You Must Remember This is a chronicle of the Stevick family from 1946 to 1956. The primary movement in the novel involves the love affair between Enid Maria Stevick and her half-uncle Felix. The novel also deals with many other love relationships of Stevick family members.
The novel begins with a shocking description of Enid’s attempt to commit suicide by ingesting an overdose of aspirin. The story then moves back to an earlier time in the family history, the time that led to the suicide attempt. Enid’s preoccupation with death as a child is clear as she looks at a picture of a boy who tried to escape from a Nazi death camp. Oates describes the poverty of the Stevick family and the neighborhood in which they live, an area in which the air is polluted by chemicals from nearby factories. There is an emphasis on sex and violence in their lives.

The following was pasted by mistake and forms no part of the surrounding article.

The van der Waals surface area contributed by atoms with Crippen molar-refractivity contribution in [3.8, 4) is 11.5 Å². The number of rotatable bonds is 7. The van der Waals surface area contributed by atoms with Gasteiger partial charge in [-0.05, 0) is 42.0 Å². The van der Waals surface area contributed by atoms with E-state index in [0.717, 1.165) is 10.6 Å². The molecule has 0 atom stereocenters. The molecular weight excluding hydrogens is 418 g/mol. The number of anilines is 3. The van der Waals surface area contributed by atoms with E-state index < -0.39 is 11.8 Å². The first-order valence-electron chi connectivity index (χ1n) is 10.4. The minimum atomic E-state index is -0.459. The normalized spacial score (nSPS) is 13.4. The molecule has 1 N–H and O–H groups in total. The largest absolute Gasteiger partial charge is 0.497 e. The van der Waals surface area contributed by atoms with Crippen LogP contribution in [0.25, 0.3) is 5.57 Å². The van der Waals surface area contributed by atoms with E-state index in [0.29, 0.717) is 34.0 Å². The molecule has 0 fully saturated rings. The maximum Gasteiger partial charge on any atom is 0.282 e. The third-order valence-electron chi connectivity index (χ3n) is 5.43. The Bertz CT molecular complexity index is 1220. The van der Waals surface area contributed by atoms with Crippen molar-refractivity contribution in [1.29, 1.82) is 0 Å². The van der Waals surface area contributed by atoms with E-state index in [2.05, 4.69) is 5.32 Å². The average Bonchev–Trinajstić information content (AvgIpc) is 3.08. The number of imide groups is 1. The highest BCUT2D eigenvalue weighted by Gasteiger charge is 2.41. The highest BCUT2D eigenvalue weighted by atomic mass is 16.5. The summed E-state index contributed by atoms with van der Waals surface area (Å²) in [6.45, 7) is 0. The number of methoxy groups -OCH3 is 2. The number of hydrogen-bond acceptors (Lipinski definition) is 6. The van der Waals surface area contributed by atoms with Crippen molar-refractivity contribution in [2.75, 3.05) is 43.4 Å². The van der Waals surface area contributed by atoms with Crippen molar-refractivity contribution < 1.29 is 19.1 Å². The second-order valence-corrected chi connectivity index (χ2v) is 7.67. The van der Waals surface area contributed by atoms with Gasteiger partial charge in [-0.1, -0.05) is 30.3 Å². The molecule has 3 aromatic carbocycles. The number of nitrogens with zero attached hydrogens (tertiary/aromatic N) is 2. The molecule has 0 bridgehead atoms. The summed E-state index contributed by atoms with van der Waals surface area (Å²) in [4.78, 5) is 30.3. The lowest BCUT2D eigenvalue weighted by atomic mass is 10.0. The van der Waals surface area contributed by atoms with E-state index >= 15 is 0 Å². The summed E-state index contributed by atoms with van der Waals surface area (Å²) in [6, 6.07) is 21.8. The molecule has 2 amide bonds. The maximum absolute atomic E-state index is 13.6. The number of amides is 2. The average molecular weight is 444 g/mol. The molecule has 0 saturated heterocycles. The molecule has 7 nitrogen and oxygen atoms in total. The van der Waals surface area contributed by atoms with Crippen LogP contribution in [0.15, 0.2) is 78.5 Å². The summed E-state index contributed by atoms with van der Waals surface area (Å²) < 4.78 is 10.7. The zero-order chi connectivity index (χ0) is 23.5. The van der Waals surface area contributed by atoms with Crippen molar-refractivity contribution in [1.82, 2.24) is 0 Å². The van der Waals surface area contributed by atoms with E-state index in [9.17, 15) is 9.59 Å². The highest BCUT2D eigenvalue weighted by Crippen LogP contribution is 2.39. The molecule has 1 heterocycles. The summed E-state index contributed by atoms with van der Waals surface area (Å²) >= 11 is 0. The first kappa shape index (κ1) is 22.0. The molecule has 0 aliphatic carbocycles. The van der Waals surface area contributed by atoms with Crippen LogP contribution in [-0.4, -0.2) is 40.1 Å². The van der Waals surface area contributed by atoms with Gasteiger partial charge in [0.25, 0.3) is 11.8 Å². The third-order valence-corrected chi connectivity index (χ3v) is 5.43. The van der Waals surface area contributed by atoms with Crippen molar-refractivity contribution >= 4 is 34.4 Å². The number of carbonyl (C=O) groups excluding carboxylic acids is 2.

The first and only time that Enid sees her Uncle Felix box occurs when Lyle Stevick takes his children to a boxing match. Enid is the youngest child of the Stevick family in attendance. Although she is shocked and almost overwhelmed by the blood and violence of what she sees and wonders why people would want to hurt each other like that, she is impressed at seeing her uncle in a new way. Felix seems a person that Enid does not know, and she wonders if he would know her.
One senses the sexual undercurrent between Enid and Felix from the beginning. On the beach near the summer cottage of Geraldine and Neal O’Banan, the sister and brother-in-law of Enid, Felix offers to give fourteen-year-old Enid a boxing lesson. The “boxing lesson” becomes more sexual in nature as it continues. Felix is snake-quick in his movements, which leave Enid frustrated because she cannot return his blows. After a while, Enid springs at her uncle in a frenzy, and Felix sees that he has gone too far. Love and hate are often closely connected in the relationship of Felix and Enid....
(The entire section is 798 words.)